Helping cats live longer, better & healthier®

Clients Only
(orders, records & appts.)

Open 7 days
& evenings

Monday -Thursday
8 a.m. - 9 p.m.
Friday 8 a.m. - 8 p.m.
Saturday and Sunday
8 a.m. - 6 p.m.

EMERGENCIES
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House Calls
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The Cat Practice
875 S. Worth
Birmingham, MI 48009
248-540-3390




News and Events

Easter KittyKeep Easter baskets out of kitty's reach!
Read more.

Feline stress can
take its toll.

Find out how to spot it.

Be prepared for summer with a feline first aid kit.
Read more.

adopt a kitty

Adopt a kitty!
>click here

Me-Yow Tube Videos 

Learn how to brush
 your cats teeth, give
meds and more!

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Michigan’s first cats only veterinary hospital

   • Wellness/early detection
   • Medical/surgical care
   • Kitty camp boarding
   • Chronic conditions
   • Geriatrics/hospice

 

Kitten care (birth to 6 months)

Kittens from birth to 6 months

Congratulations on your new kitten! A clean bill of health by a veterinarian is important to the wellbeing of your kitten and to avoid spreading viruses, parasites, fleas or diseases to other pets. Talk to your veterinarian about:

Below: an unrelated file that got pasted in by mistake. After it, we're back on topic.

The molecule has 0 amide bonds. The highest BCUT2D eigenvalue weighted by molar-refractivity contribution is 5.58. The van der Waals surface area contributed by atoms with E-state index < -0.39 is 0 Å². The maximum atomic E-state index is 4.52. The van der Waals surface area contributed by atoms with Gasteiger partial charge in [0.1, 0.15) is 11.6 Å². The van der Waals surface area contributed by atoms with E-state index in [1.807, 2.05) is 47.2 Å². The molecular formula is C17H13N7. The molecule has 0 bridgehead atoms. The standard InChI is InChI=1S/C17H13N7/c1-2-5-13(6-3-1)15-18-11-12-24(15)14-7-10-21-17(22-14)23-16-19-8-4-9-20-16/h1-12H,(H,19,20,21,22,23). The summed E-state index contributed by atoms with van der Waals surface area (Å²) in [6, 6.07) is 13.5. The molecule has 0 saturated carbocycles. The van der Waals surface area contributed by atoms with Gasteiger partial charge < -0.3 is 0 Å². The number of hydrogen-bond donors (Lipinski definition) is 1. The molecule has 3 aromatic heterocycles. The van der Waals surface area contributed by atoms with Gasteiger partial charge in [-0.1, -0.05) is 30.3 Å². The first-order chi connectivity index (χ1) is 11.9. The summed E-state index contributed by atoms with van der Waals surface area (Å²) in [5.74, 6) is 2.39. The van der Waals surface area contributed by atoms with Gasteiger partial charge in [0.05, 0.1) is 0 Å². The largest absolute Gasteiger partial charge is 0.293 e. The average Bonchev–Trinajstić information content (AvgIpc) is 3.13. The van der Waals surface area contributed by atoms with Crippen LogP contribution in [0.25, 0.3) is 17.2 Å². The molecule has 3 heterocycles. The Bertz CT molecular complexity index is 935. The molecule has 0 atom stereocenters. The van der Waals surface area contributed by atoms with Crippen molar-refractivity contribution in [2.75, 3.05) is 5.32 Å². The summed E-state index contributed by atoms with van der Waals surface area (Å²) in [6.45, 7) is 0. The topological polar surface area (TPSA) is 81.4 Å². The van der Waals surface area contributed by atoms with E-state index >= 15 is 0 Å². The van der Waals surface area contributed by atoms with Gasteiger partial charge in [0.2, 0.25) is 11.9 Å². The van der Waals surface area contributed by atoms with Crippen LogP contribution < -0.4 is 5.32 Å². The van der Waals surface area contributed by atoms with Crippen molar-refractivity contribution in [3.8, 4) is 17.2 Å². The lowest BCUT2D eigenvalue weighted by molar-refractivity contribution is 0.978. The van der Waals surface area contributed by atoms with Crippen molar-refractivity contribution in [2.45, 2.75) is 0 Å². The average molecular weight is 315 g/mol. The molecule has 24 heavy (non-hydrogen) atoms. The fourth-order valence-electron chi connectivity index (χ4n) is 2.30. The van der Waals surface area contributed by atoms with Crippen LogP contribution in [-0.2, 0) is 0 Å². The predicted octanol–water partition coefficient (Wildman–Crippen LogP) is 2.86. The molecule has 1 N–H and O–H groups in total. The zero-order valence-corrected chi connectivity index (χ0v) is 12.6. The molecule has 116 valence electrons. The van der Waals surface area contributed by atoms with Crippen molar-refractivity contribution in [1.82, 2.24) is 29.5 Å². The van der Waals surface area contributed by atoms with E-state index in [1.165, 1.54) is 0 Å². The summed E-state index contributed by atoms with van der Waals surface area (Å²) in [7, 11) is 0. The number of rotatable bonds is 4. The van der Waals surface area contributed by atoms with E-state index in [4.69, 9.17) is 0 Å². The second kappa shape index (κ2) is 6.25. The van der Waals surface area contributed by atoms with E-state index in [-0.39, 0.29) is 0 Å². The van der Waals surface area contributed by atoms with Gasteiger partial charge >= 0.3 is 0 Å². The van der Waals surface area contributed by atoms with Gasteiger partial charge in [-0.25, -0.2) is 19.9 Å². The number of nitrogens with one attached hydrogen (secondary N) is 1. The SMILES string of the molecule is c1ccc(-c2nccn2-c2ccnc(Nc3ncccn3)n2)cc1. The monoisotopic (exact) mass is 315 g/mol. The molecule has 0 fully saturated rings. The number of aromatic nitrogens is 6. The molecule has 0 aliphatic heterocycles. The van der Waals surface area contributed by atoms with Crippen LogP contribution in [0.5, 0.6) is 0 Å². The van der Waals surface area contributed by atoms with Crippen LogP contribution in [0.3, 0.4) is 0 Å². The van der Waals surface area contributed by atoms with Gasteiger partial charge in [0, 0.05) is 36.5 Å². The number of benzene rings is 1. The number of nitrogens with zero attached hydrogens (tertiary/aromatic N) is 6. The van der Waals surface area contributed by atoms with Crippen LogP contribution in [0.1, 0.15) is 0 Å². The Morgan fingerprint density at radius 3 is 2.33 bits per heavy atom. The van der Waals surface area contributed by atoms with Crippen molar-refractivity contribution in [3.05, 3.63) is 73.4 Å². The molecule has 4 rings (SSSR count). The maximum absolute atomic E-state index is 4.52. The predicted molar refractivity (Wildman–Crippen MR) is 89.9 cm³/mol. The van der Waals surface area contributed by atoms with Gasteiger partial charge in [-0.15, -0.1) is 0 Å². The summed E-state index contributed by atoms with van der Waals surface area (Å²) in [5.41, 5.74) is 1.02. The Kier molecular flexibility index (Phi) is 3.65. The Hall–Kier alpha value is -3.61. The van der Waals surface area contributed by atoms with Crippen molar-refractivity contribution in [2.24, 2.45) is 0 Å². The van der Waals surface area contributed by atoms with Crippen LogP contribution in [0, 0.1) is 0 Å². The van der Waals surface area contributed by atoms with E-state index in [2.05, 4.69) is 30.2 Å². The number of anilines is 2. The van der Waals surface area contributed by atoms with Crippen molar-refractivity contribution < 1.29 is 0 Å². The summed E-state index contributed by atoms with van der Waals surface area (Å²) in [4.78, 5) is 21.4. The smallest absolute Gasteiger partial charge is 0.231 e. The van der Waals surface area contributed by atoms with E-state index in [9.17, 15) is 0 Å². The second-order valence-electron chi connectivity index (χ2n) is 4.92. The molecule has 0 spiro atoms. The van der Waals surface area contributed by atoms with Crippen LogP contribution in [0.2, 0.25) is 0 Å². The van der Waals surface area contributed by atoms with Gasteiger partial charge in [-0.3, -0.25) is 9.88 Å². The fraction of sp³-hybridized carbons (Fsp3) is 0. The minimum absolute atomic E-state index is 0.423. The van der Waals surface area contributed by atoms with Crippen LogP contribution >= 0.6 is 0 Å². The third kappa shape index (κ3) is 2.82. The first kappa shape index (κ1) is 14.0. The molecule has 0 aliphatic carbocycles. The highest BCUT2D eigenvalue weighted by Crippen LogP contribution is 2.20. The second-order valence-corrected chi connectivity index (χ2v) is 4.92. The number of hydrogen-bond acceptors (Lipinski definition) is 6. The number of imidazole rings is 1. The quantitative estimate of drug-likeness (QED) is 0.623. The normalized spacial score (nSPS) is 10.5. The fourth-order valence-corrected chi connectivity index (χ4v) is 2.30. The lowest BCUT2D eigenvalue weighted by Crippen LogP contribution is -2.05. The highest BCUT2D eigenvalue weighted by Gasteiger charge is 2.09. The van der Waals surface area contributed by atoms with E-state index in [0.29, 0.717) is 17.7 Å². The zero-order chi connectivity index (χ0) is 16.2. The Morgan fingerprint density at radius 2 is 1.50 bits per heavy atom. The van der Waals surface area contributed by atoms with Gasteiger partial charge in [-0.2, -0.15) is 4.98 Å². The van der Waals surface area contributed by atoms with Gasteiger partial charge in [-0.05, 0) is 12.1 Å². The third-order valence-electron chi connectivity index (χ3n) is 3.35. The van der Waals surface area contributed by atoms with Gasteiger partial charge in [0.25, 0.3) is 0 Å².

Me-Yow TubeChoose the best CAT TOYS for your feline. Watch our video:

Scan this QR code to watch "Choosing the right cat toys" video on your smartphone!Choosing the right cat toys is more than a game of cat and mouse.

Click on the link above or scan the QR code with your smartphone to watch the video!

 

Discouraging rough play

Young, active cats and kittens less than 2 years old commonly display play-motivated aggression. Kittens explore anything that moves, and may swat at, pounce on, or bite objects that resemble prey (i.e. your hands and fingers!). This is normal cat behavior. A kitten that was separated from its family early may play more roughly than a kitten that has learned when to stop the rough play from its mother and siblings. Use toys instead of your hands to teach kitty appropriate play. See Choosing cat toys.

Microchip at a young age

Home again microchip serviceMicrochipping is the best way to locate a lost pet. Shelters, humane societies, and veterinary hospitals regularly use scanners to identify found pets and contact their families. A microchip is about the size of a grain of rice, programmed with an ID number, and is injected under your pet’s skin, usually in the scruff of the neck. The Home Again Microchip Identification System recovers a lost pet in the U.S. every 7 minutes and operates 24/7.